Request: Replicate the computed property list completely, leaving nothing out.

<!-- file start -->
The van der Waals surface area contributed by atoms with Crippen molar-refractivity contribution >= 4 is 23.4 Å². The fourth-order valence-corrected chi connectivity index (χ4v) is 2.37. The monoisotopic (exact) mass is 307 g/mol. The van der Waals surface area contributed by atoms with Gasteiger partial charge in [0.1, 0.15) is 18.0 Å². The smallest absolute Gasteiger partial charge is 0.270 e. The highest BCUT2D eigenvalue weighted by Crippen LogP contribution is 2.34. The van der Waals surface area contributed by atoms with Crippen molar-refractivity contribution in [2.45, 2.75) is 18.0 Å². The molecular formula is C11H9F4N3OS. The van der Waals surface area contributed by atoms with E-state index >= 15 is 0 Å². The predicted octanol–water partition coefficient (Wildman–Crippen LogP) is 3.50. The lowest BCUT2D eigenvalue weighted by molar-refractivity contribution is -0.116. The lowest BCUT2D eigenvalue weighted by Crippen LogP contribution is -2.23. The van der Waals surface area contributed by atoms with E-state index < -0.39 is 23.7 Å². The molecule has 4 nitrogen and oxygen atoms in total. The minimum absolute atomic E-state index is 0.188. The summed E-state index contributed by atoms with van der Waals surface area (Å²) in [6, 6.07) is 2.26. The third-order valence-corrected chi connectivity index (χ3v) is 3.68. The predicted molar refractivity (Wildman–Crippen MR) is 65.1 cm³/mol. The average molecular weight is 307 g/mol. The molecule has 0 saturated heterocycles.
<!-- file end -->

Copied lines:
The van der Waals surface area contributed by atoms with Crippen molar-refractivity contribution >= 4 is 23.4 Å². The fourth-order valence-corrected chi connectivity index (χ4v) is 2.37. The monoisotopic (exact) mass is 307 g/mol. The van der Waals surface area contributed by atoms with Gasteiger partial charge in [0.1, 0.15) is 18.0 Å². The smallest absolute Gasteiger partial charge is 0.270 e. The highest BCUT2D eigenvalue weighted by Crippen LogP contribution is 2.34. The van der Waals surface area contributed by atoms with Crippen molar-refractivity contribution in [2.45, 2.75) is 18.0 Å². The molecular formula is C11H9F4N3OS. The van der Waals surface area contributed by atoms with E-state index >= 15 is 0 Å². The predicted octanol–water partition coefficient (Wildman–Crippen LogP) is 3.50. The lowest BCUT2D eigenvalue weighted by molar-refractivity contribution is -0.116. The lowest BCUT2D eigenvalue weighted by Crippen LogP contribution is -2.23. The van der Waals surface area contributed by atoms with E-state index < -0.39 is 23.7 Å². The molecule has 4 nitrogen and oxygen atoms in total. The minimum absolute atomic E-state index is 0.188. The summed E-state index contributed by atoms with van der Waals surface area (Å²) in [6, 6.07) is 2.26. The third-order valence-corrected chi connectivity index (χ3v) is 3.68. The predicted molar refractivity (Wildman–Crippen MR) is 65.1 cm³/mol. The average molecular weight is 307 g/mol. The molecule has 0 saturated heterocycles.